We all know that plastic bags are a great threat to the environment, fueling plastic pollution. A new documentary demonstrated that Americans use approximately 102 billion plastic bags every year. At a waste dump, plastic can last for about 1,000 years. Plastic is harmful to the environment, destabilizing the habitat of many species. For instance, a manatee in a Florida zoo died after eating many plastic bags.
- Scientists revealed that wax worms can digest plastic bags.
- They may be used to reduce the overall quantity of waste.
- It was proved that these caterpillars are able to metabolize polyethylene.
Despite the fact that plastic bags represent a pest for nature, they are useful, too. Federica Bertocchini, a biologist at Spain’s Institute of Biomedicine and Biotechnology of Cantabria, used plastic bags to gather wax worms. She revealed that some caterpillars, the larvae of the moth Galleria mellonella, consumed bee was and honey.
She decided to collect these wax worms from beehives and put them into plastic bags. Thus, she unveiled that these caterpillars poked holes in those plastic bags. This made her contact her colleagues at the University of Cambridge, Christopher Howe, and Paolo Bombelli. They were very excited to investigate this new finding and reveal more data.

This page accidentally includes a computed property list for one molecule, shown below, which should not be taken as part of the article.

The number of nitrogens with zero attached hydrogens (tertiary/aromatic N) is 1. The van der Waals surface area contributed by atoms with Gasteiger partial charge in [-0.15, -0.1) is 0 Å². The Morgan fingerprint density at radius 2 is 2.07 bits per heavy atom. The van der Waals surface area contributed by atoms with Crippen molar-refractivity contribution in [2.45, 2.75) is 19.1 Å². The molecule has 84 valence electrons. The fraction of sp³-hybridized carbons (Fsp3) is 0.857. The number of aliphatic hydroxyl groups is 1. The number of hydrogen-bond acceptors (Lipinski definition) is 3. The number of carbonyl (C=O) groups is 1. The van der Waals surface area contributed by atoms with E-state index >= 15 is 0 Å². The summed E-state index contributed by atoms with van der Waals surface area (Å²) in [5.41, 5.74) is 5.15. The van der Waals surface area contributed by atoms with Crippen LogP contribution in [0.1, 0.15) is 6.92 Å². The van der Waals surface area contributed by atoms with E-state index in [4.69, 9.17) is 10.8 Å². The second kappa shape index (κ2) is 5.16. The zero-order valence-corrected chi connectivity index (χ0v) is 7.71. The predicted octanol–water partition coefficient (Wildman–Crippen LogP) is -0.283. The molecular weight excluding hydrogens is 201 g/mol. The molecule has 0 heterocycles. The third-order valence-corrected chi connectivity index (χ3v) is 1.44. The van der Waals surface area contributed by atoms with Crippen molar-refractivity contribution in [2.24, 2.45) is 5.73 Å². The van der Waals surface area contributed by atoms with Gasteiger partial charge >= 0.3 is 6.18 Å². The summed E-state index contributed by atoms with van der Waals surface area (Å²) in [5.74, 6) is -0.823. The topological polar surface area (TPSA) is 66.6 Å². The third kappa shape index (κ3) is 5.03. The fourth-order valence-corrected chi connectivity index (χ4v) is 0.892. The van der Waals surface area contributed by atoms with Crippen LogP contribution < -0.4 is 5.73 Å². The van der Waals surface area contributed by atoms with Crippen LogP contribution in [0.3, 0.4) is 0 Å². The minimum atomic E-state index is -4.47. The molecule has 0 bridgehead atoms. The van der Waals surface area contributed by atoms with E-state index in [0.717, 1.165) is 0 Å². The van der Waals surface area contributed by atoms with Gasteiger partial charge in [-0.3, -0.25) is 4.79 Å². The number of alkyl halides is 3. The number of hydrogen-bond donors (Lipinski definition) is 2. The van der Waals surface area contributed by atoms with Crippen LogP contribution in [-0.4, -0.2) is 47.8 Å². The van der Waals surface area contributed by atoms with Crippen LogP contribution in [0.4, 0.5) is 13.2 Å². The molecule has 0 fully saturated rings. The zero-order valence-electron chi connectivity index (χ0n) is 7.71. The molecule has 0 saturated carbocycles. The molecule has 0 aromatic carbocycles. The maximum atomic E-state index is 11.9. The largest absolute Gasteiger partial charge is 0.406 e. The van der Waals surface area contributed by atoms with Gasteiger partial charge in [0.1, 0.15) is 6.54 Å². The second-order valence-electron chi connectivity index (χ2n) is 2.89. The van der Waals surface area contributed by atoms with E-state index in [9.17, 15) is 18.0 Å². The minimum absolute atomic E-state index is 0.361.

On April 24, the three researchers published their work in the journal Current Biology (http://www.cell.com/current-biology/fulltext/S0960-9822(17)30231-2 ), proving that wax worms do not only chew on plastic, but they feed on it. They can digest polyethylene, producing ethylene glycol. Bertocchini noted that the three of them were interested in the plastic biodegradation problem for a while and they found this very useful.
This new study developed by them is the most recent one which indicates that some organisms can process plastic. Back in 2015, some researchers at Stanford University have argued that mealworms, which are the beetle larvae serving as fishing bait, can digest Styrofoam, transforming it into carbon dioxide.
In 2016, some Japanese researchers unveiled that microbes which live near a bottle-recycling plant may be able to metabolize plastic. Bertocchini argued that when they compared the wax worm with the bacteria located near the recycling facility, they unveiled that the caterpillar is faster at digesting plastic. In the new study, scientists looked at 100 worms which manage to eat 92 milligrams of plastic in 12 hours.
To demonstrate that the source of caterpillars’ power came from their guts, researchers transformed the wax worms into a paste and spread it on a plastic sample. They revealed that in 14 hours the paste eroded 13% of the mass of polyethylene. Do you think that scientists could use these caterpillars to reduce the quantity of waste at a global level?
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